So how will it turn out? Well, it will provide numerous opportunities for schadenfreude. It will reveal the utter hypocrisy of the ruling class. It will reveal how Twitter is really an apparatchik of the ruling class. But I think Elon’s odds of success are low. He will be taking on the ruling class. And very practically speaking, poison pill defenses are extremely hard to overcome. And that will be especially true in this case because Twitter’s board is not using it as a means of extracting a better price: I seriously doubt that there is any price that they would accept if that involved giving control to Elon. But if anyone can beat these odds, it’s likely Elon. The very thing that I have criticized in the past, specifically the lack of any scruple in pursuing what he wants, is exactly what is needed to win a battle like this.

April 15, 2022

It Sank

Filed under: History,Military,Russia,Ukraine — cpirrong @ 3:10 pm

In a rather amazing development, the Russian cruiser Moskva was hit by two Ukrainian Neptune surface-to-surface missiles, caught fire, and experienced a major munitions explosions. It subsequently sank, allegedly while under tow, although that is according to the Russian side which (as will be seen) was even more deceptive during this incident than it has been in the rest of the war–which is saying something..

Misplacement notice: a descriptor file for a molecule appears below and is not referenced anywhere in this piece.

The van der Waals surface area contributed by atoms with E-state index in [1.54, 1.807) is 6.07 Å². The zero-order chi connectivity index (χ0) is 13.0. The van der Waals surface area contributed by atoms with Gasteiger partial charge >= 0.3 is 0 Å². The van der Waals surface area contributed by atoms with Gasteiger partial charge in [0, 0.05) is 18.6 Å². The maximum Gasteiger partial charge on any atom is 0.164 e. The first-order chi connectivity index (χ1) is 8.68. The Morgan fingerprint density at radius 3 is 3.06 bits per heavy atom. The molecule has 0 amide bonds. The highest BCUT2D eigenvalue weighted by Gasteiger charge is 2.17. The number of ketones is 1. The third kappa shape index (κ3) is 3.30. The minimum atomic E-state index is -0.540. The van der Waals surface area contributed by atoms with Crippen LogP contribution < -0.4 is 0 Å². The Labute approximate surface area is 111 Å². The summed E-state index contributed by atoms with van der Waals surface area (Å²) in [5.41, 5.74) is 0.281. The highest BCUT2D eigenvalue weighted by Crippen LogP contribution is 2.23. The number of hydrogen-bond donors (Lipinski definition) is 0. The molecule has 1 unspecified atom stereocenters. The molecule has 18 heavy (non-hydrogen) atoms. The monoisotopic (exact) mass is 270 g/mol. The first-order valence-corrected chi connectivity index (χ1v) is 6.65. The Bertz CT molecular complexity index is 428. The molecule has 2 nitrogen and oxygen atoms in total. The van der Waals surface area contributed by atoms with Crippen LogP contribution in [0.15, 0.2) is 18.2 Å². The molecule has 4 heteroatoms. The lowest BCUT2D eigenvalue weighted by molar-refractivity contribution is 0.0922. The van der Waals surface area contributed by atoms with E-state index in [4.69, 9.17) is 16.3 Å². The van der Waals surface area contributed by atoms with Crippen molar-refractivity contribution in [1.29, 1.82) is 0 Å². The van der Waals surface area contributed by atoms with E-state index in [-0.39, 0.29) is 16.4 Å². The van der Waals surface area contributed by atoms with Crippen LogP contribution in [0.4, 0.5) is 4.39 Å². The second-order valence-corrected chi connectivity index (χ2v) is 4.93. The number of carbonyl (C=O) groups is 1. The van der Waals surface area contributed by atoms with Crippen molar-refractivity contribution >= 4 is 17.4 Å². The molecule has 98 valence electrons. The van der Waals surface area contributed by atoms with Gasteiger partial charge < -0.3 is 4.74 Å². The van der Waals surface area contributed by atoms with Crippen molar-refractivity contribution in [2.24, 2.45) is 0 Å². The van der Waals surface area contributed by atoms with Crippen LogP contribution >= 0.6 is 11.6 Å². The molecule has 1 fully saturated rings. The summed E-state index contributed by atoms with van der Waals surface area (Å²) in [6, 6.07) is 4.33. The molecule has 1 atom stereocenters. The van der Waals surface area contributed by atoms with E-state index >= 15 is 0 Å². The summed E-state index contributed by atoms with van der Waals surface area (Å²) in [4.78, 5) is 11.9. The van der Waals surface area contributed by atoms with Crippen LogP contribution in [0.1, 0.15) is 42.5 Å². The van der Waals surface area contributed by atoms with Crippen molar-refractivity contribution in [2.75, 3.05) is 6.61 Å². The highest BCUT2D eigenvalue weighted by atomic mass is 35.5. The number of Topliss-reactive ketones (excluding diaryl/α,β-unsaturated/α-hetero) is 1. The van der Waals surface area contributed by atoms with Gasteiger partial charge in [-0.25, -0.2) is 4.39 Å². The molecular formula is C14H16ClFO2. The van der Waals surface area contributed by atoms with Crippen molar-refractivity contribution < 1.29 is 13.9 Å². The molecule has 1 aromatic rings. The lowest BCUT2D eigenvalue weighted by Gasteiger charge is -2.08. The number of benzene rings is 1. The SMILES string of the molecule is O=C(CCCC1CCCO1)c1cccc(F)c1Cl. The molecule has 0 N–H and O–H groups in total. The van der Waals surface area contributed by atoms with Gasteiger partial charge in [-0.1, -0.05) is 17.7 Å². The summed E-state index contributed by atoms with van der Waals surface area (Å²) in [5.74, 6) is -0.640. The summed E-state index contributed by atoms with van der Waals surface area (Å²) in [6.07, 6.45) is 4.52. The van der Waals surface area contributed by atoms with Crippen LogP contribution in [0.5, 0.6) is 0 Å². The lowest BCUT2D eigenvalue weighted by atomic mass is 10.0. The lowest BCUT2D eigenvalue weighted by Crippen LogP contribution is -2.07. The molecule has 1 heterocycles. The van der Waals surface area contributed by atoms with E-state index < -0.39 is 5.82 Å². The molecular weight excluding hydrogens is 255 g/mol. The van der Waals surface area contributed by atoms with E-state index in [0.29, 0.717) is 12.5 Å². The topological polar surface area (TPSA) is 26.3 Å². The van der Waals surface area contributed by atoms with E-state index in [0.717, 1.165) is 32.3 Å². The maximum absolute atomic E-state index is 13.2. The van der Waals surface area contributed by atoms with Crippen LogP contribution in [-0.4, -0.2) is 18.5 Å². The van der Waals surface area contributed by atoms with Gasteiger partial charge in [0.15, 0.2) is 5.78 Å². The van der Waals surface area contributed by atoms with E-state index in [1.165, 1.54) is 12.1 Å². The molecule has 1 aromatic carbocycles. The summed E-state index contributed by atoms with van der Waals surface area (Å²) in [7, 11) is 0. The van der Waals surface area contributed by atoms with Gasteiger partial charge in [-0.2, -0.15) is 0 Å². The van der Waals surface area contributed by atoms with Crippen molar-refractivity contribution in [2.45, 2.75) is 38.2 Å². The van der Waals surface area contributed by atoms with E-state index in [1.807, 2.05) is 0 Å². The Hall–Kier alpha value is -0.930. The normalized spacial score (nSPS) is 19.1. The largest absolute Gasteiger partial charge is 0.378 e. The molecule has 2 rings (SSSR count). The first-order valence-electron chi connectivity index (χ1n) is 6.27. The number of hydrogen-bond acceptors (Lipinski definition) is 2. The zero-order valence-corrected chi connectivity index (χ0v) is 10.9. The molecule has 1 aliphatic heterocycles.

Perhaps some latter day Larry King can get Putin on his show and ask him what happened to the Moskva:

Somehow I doubt Putin would be so smug now.

Would that the sinking of two major combatants provide the bookends to Putin’s malign reign.

This episode was even murkier than the rest of the war. The Ukrainians almost immediately claimed that they had struck the ship. The Russians merely acknowledged that it had experienced a severe fire and an ammunition explosion, but that the entire crew had been evacuated.

These things did not hang together. Fires and explosions sufficient to sink a ship with no casualties? Or had the crew failed so miserably in fighting fires that the captain ordered abandon ship before the fires triggered the ammunition explosion? And if there was no missile, what could have caused such a devastating fire, and the failure of the crew to be able to control it?

The missiles that allegedly hit the Moskva are powerful, but not that powerful. Far smaller ships, e.g., the USS Stark, a frigate that displaced about 1/3rd of the Moskva, was hit by an Exocet (which had a bigger warhead than the Neptunes) and survived–though only after heroic efforts by the crew (as an exhibit at the UNSA Museum documents). The HMS Sheffield, which was only slightly larger than the Stark, was hit by Exocets. It eventually sank under tow, but only after several days. The bigger Moskva should have been able to absorb these hits.